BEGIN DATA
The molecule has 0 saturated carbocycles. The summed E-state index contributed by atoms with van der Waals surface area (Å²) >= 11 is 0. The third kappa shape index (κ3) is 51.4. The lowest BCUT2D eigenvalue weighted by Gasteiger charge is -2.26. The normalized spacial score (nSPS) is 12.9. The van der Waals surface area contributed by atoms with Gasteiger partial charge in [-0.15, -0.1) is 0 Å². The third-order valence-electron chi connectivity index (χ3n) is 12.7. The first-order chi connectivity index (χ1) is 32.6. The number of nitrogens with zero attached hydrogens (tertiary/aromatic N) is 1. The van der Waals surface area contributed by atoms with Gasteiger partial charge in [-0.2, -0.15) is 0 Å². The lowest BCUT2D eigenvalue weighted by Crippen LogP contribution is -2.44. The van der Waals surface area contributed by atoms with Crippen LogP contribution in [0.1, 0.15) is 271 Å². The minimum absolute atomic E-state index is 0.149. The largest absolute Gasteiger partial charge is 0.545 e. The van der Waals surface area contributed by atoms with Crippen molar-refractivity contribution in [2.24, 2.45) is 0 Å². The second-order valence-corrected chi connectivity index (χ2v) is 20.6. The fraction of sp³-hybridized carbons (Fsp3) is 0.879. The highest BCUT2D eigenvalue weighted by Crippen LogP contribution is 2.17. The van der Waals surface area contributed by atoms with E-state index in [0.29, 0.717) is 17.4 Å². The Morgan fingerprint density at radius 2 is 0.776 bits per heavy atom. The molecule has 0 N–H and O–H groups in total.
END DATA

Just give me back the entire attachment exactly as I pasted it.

The molecule has 0 saturated carbocycles. The summed E-state index contributed by atoms with van der Waals surface area (Å²) >= 11 is 0. The third kappa shape index (κ3) is 51.4. The lowest BCUT2D eigenvalue weighted by Gasteiger charge is -2.26. The normalized spacial score (nSPS) is 12.9. The van der Waals surface area contributed by atoms with Gasteiger partial charge in [-0.15, -0.1) is 0 Å². The third-order valence-electron chi connectivity index (χ3n) is 12.7. The first-order chi connectivity index (χ1) is 32.6. The number of nitrogens with zero attached hydrogens (tertiary/aromatic N) is 1. The van der Waals surface area contributed by atoms with Gasteiger partial charge in [-0.2, -0.15) is 0 Å². The lowest BCUT2D eigenvalue weighted by Crippen LogP contribution is -2.44. The van der Waals surface area contributed by atoms with Crippen LogP contribution in [0.1, 0.15) is 271 Å². The minimum absolute atomic E-state index is 0.149. The largest absolute Gasteiger partial charge is 0.545 e. The van der Waals surface area contributed by atoms with Crippen molar-refractivity contribution in [2.24, 2.45) is 0 Å². The second-order valence-corrected chi connectivity index (χ2v) is 20.6. The fraction of sp³-hybridized carbons (Fsp3) is 0.879. The highest BCUT2D eigenvalue weighted by Crippen LogP contribution is 2.17. The van der Waals surface area contributed by atoms with E-state index in [0.29, 0.717) is 17.4 Å². The Morgan fingerprint density at radius 2 is 0.776 bits per heavy atom. The molecule has 0 N–H and O–H groups in total.